Saturday, August 17, 2013

What being a minority allows us to see | The Japan Times

Yeah, yeah, I’ve heard it all before — many times. Someone called your child hafu (half) and you take offence. Or your contract is only one-year renewable, whereas your Japanese coworkers have “lifetime employment.” Or maybe someone called you a gaijin as you walked by. I’ve heard these stories dozens of times and while having myself been in some of the same situations, and while I can empathize, I also feel these “victims” are missing the point.

First of all, I’d like to say that discrimination is never acceptable. We all know that. Yet it continues to happen every day in Japan. Perhaps you have been told you are not allowed to enter a public bath because you either you have a tattoo, or because you’re a foreigner (and thus, it is believed, will behave inappropriately). Or maybe it’s that the clerk at the convenience store is visibly nervous that a foreigner has approached the counter, and that she, the clerk, may have to speak English. Or worse, the clerk doesn’t even listen to your flawless Japanese and responds inappropriately because she wasn’t listening to what you said in the first place.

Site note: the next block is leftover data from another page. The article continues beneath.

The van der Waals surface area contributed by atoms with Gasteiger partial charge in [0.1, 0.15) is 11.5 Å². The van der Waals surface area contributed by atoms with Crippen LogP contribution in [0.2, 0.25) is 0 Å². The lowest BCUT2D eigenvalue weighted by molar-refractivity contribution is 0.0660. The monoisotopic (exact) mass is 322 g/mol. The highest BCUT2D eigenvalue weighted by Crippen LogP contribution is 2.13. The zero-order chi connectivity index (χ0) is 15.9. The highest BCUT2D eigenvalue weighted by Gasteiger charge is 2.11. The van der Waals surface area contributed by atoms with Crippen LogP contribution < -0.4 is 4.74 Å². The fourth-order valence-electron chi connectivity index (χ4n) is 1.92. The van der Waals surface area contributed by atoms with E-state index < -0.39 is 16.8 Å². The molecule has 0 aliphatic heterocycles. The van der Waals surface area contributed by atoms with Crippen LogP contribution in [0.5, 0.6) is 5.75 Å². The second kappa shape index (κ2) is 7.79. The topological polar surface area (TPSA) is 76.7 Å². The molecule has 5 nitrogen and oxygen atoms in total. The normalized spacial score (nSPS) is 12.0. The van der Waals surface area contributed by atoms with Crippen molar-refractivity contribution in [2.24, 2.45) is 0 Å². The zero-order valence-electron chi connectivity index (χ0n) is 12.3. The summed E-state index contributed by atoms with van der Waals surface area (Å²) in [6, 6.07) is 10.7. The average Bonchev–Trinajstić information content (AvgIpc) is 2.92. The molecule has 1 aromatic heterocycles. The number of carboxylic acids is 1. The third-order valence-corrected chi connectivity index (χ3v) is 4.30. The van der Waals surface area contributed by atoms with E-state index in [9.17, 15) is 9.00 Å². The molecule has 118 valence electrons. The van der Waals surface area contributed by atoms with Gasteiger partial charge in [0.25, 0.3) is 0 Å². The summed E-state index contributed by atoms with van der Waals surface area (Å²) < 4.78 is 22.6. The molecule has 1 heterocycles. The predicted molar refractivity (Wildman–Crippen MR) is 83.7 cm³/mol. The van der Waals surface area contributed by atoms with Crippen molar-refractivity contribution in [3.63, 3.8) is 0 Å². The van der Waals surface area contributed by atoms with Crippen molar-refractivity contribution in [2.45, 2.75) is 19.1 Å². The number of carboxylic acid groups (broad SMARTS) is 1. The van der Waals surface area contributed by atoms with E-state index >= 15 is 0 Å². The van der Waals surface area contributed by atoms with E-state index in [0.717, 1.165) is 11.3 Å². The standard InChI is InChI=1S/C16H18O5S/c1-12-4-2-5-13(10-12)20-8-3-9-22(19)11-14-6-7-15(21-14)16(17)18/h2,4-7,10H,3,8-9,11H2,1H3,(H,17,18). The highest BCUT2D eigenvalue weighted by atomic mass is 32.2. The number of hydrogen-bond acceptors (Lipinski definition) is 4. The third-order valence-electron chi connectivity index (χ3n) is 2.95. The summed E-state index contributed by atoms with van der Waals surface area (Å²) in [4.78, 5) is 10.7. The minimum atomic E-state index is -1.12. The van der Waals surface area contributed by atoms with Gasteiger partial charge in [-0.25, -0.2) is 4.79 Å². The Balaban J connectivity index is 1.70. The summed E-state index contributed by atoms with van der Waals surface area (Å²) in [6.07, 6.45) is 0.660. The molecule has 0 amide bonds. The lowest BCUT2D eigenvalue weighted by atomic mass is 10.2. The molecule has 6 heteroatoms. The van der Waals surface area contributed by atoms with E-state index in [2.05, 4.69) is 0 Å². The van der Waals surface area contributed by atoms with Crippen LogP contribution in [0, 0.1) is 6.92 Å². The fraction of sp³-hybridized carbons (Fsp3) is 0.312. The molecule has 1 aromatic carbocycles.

Yes, this is Japan. Now, let’s jump to the rest of the world. Everyone admits that while discrimination (and stereotyping) are wrong, they happen all over the world, even in our own countries. So why is it that the very people who are discriminated against in Japan can’t empathize more deeply with those who are discriminated against in their own countries? Why is it still, as long as they are in their home countries, something that doesn’t concern them?

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